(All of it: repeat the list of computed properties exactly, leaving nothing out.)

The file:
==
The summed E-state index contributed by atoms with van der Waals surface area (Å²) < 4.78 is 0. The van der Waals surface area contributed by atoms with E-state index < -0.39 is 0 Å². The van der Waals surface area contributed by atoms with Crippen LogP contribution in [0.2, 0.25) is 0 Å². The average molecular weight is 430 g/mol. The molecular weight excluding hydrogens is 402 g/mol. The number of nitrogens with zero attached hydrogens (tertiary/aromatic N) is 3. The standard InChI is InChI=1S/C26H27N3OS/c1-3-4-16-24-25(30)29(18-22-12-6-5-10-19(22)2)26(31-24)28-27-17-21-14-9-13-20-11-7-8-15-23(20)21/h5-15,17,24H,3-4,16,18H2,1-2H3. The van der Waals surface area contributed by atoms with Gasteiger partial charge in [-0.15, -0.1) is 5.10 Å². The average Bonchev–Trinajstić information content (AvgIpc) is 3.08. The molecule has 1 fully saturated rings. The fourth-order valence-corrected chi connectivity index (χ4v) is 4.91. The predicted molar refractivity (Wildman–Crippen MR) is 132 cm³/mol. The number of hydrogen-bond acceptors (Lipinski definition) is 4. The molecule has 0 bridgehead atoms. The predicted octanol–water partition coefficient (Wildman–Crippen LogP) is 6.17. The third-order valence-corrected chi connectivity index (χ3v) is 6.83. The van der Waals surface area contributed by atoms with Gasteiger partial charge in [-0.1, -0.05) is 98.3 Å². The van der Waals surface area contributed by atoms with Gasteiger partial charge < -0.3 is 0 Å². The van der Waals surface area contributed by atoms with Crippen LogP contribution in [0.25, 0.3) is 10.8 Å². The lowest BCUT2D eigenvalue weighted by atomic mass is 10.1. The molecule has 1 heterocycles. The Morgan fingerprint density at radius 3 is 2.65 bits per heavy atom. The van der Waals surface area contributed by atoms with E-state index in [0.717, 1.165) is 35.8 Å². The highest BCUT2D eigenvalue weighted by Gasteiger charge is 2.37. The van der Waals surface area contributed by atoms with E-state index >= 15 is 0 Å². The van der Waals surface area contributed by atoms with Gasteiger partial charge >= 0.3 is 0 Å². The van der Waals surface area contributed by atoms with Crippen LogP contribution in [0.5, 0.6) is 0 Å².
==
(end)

The summed E-state index contributed by atoms with van der Waals surface area (Å²) < 4.78 is 0. The van der Waals surface area contributed by atoms with E-state index < -0.39 is 0 Å². The van der Waals surface area contributed by atoms with Crippen LogP contribution in [0.2, 0.25) is 0 Å². The average molecular weight is 430 g/mol. The molecular weight excluding hydrogens is 402 g/mol. The number of nitrogens with zero attached hydrogens (tertiary/aromatic N) is 3. The standard InChI is InChI=1S/C26H27N3OS/c1-3-4-16-24-25(30)29(18-22-12-6-5-10-19(22)2)26(31-24)28-27-17-21-14-9-13-20-11-7-8-15-23(20)21/h5-15,17,24H,3-4,16,18H2,1-2H3. The van der Waals surface area contributed by atoms with Gasteiger partial charge in [-0.15, -0.1) is 5.10 Å². The average Bonchev–Trinajstić information content (AvgIpc) is 3.08. The molecule has 1 fully saturated rings. The fourth-order valence-corrected chi connectivity index (χ4v) is 4.91. The predicted molar refractivity (Wildman–Crippen MR) is 132 cm³/mol. The number of hydrogen-bond acceptors (Lipinski definition) is 4. The molecule has 0 bridgehead atoms. The predicted octanol–water partition coefficient (Wildman–Crippen LogP) is 6.17. The third-order valence-corrected chi connectivity index (χ3v) is 6.83. The van der Waals surface area contributed by atoms with Gasteiger partial charge in [-0.1, -0.05) is 98.3 Å². The van der Waals surface area contributed by atoms with Gasteiger partial charge < -0.3 is 0 Å². The van der Waals surface area contributed by atoms with Crippen LogP contribution in [0.25, 0.3) is 10.8 Å². The lowest BCUT2D eigenvalue weighted by atomic mass is 10.1. The molecule has 1 heterocycles. The Morgan fingerprint density at radius 3 is 2.65 bits per heavy atom. The van der Waals surface area contributed by atoms with E-state index in [0.717, 1.165) is 35.8 Å². The highest BCUT2D eigenvalue weighted by Gasteiger charge is 2.37. The van der Waals surface area contributed by atoms with E-state index >= 15 is 0 Å². The van der Waals surface area contributed by atoms with Gasteiger partial charge >= 0.3 is 0 Å². The van der Waals surface area contributed by atoms with Crippen LogP contribution in [0.5, 0.6) is 0 Å².